The pros and problems with preconditioning

As ranchers prepare to buy or sell calves this fall, specialists are weighing in on the value of preconditioning and what it means for better beef.

They agree that the practice — which requires feeder calves be vaccinated, castrated, de-horned, experienced in eating from a bunk and weaned for 30 to 45 days before sale — results in more efficient weight gains and healthier animals.

“It doesn’t have an effect on meat quality, but it does improve the immune system of the animal because there will be less treatments and they’ll recover quicker if they do get sick,” said Karin Schmid, a beef production specialist with the Alberta Beef Producers.

“You will get a better rate of gain when they initially go into the feedlot and that can lower your costs.”

But some cattle producers are more rigorous with their preconditioning programs than others, said Schmid.

For example, some ranchers may only vaccinate their calves while others carry out all the recommendations.

“Not everyone has the same definition,” she said. “The problem with having it loosely defined is if I buy calves, I may expect them to be weaned, but I could find out they were just vaccinated prior to getting on the truck.”

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Buyers usually have to take the seller’s word that the calves have been preconditioned.

“In a low margin business, it’s very difficult to believe what you’re told when you could have a wreck,” Schmid said.

To help clear up the situation, it’s now recommended that sellers document calves back to herds of origin, include veterinarians in discussions to verify vaccinations and participate in recognized preconditioning programs. This way, buyers can feel confident when purchasing.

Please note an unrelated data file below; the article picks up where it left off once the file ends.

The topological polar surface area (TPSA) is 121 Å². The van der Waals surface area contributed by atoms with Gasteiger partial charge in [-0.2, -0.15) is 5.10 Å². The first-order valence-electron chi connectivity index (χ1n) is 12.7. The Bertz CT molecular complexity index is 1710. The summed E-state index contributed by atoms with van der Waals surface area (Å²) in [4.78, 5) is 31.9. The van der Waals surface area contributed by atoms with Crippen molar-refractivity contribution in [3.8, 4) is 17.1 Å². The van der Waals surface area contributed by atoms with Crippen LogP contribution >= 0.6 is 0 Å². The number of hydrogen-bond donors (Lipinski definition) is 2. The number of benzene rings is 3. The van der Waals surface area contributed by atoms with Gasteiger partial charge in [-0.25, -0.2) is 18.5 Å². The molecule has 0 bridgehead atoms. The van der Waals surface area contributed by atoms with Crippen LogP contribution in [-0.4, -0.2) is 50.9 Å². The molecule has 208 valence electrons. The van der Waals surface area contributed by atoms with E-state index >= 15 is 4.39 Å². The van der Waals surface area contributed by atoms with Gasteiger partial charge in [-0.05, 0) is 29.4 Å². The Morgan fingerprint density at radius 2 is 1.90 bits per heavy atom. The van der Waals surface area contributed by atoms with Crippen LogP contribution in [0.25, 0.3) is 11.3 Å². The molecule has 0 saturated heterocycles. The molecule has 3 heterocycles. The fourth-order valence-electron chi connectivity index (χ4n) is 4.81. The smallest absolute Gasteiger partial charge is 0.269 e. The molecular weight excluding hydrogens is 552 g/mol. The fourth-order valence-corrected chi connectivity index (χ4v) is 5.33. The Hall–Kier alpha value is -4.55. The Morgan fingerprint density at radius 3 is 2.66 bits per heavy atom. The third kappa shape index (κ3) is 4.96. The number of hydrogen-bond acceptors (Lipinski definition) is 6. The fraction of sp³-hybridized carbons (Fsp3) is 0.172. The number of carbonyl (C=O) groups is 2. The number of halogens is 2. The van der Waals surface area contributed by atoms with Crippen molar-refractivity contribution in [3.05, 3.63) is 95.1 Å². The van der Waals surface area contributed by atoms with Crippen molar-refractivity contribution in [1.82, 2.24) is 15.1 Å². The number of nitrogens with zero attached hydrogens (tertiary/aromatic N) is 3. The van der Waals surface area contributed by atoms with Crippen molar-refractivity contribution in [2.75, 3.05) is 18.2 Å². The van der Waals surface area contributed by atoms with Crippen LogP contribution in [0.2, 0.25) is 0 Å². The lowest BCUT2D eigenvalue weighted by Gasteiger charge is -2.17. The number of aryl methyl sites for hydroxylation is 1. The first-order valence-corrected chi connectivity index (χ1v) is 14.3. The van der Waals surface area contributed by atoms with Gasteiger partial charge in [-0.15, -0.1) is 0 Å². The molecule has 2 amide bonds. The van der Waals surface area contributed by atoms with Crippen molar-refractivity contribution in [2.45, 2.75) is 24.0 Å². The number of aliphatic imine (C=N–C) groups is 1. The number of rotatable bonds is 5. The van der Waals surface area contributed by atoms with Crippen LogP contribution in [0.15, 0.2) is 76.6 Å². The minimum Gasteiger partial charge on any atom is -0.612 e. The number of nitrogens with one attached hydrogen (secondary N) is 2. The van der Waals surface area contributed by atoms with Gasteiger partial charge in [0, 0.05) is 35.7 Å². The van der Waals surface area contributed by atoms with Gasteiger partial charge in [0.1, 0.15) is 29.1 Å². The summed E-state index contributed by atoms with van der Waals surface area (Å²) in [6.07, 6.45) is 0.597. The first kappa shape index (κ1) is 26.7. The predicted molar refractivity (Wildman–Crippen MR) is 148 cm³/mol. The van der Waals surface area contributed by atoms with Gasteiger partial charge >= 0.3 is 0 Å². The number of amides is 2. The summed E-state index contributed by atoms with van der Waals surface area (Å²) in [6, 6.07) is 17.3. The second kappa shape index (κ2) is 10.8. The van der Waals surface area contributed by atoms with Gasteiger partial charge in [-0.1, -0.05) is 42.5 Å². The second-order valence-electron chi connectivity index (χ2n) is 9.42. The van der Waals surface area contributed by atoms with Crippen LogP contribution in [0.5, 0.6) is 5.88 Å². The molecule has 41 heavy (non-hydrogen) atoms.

As well, more producers are developing one-on-one relationships with feedlot operators to help build trust, Schmid added.

“Where we’re seeing more hold is in retained ownership and direct marketing,” she said. “They’re putting more pounds at home before they sell them so they can see those benefits.”

Still, premiums are hard to measure for Oliver Schunicht, a veterinarian who also preconditions his calves on his cow-calf operation near Okotoks, Alta.

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Although he said he personally sees gains, it may not make sense for every farmer.

“Every individual operation is different,” he said. “I’ve got facilities, I feed a good ration and I have all the time to do that. If you’ve got 35 head and are mainly a grain farmer, to take time off your grain and focus on your calves, it may not make as much sense.

“As for the premiums, it’s hard to say. I probably get some, but as for exact amounts, it’s a hard number. It’s something I struggle with all the time.”

He said a standardized preconditioning program might help, where premiums are guaranteed and producers who take part have their programs verified and audited.

“It’s such a loosely defined thing,” he said, “and we don’t have a good definition and certification.”

While Schmid said such a certification program could return if it’s not costly and includes premiums, she highlighted the importance of building trusting relationships.

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“It takes a lot of work on everyone’s part,” she said. “It’s not a new idea and it’s not rocket science, but it all comes down to what works in individual operations.”